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Meet the Authors


Visit Author Page - Lynn Stout



Lynn Stout is Distinguished Professor of Corporate and Business Law at the Jack G. Clarke Business Law Institute at Cornell Law School. Professor Stout is an internationally recognized expert in the fields of corporate governance, securities regulation, financial derivatives, law and economics, and moral behavior. She is the author of numerous articles and books on these topics and lectures widely. Her most recent book is Cultivating Conscience: How Good Laws Make Good People (Princeton University Press, 2011).

Professor Stout also serves as an Independent Trustee and as Chair of the Governance Committee for the Eaton Vance family of mutual funds; as a member of the Board of Advisors for the Aspen Institute’s Business & Society Program; and as a Research Fellow for the Gruter Institute for Law and Behavioral Research. She has also served as Principal Investigator for the UCLA-Sloan Foundation Research Program on Business Organizations; as a member of the Board of Directors of the American Law and Economics Association; as Chair of the American Association of Law Schools Section on Law and Economics; and as Chair of the American Association of Law Schools Section on Business Associations. Professor Stout has also taught at Harvard Law School, NYU Law School, Georgetown University Law School, and the George Washington University National Law Center, and served as a Guest Scholar at the Brookings Institution in Washington, DC. She holds a B.A. summa cum laude and a Masters in Public Affairs from Princeton University and a J.D. from the Yale Law School.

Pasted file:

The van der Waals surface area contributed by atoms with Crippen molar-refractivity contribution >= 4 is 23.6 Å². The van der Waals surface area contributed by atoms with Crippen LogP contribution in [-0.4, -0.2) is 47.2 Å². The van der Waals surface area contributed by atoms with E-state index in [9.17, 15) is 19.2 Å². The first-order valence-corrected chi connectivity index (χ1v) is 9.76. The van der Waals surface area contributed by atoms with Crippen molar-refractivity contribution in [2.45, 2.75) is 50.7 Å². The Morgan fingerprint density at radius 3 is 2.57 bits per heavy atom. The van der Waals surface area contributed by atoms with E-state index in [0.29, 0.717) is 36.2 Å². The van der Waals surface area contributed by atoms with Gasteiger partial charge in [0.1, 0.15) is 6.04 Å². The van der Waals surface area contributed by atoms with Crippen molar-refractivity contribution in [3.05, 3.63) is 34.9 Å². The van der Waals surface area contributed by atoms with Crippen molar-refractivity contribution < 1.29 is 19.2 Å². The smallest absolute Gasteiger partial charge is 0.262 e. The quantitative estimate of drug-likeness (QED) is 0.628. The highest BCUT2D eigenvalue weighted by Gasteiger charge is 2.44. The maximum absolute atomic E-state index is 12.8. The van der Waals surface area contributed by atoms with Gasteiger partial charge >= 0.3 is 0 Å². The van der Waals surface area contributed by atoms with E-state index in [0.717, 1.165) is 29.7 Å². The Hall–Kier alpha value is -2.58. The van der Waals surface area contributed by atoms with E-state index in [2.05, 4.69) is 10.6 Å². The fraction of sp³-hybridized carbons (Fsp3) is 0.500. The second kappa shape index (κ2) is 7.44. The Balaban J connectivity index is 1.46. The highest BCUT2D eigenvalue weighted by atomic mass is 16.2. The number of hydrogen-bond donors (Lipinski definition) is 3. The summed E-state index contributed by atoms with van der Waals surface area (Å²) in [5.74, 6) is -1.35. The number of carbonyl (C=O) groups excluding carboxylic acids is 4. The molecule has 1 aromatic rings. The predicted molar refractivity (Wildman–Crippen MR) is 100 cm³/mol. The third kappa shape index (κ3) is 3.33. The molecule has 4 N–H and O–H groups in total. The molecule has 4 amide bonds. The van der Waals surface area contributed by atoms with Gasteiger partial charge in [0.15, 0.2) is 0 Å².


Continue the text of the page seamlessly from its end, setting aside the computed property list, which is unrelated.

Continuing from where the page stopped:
Visit Author Page - Sergio Alberto Gramitto

Sergio Gramitto is an Italian citizen and corporate lawyer who is also an adjunct professor and Assistant Director of the Clarke Program on Corporations and Society at Cornell Law School. He teaches at Cornell and at Bocconi University in Milan, and often travels in North America, Australia and Oceania, and Europe for research and conferences.



Visit Author Page - Tamara Belinfanti

Tamara Belinfanti is a Professor of Law at New York Law School. She has published numerous academic articles on corporate governance and the proxy advisory industry, as well as opinion pieces in the press (most recently, the New York Times).